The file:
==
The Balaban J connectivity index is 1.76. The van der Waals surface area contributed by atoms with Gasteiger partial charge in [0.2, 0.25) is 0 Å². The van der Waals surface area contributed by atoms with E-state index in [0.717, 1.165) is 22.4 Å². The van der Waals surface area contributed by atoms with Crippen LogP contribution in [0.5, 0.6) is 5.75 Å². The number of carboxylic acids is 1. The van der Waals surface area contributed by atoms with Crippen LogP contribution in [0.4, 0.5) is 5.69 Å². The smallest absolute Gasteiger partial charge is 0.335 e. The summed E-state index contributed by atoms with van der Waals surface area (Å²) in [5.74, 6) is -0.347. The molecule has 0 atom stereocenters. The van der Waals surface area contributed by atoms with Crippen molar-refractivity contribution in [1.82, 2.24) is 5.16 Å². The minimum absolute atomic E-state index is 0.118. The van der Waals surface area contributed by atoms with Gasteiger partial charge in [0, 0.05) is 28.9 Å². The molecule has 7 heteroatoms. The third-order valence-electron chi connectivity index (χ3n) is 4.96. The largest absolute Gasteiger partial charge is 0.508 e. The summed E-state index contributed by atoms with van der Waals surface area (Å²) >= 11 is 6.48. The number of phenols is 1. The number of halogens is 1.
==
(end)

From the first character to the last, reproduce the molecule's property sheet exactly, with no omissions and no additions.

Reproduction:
The Balaban J connectivity index is 1.76. The van der Waals surface area contributed by atoms with Gasteiger partial charge in [0.2, 0.25) is 0 Å². The van der Waals surface area contributed by atoms with E-state index in [0.717, 1.165) is 22.4 Å². The van der Waals surface area contributed by atoms with Crippen LogP contribution in [0.5, 0.6) is 5.75 Å². The number of carboxylic acids is 1. The van der Waals surface area contributed by atoms with Crippen LogP contribution in [0.4, 0.5) is 5.69 Å². The smallest absolute Gasteiger partial charge is 0.335 e. The summed E-state index contributed by atoms with van der Waals surface area (Å²) in [5.74, 6) is -0.347. The molecule has 0 atom stereocenters. The van der Waals surface area contributed by atoms with Crippen molar-refractivity contribution in [1.82, 2.24) is 5.16 Å². The minimum absolute atomic E-state index is 0.118. The van der Waals surface area contributed by atoms with Gasteiger partial charge in [0, 0.05) is 28.9 Å². The molecule has 7 heteroatoms. The third-order valence-electron chi connectivity index (χ3n) is 4.96. The largest absolute Gasteiger partial charge is 0.508 e. The summed E-state index contributed by atoms with van der Waals surface area (Å²) >= 11 is 6.48. The number of phenols is 1. The number of halogens is 1.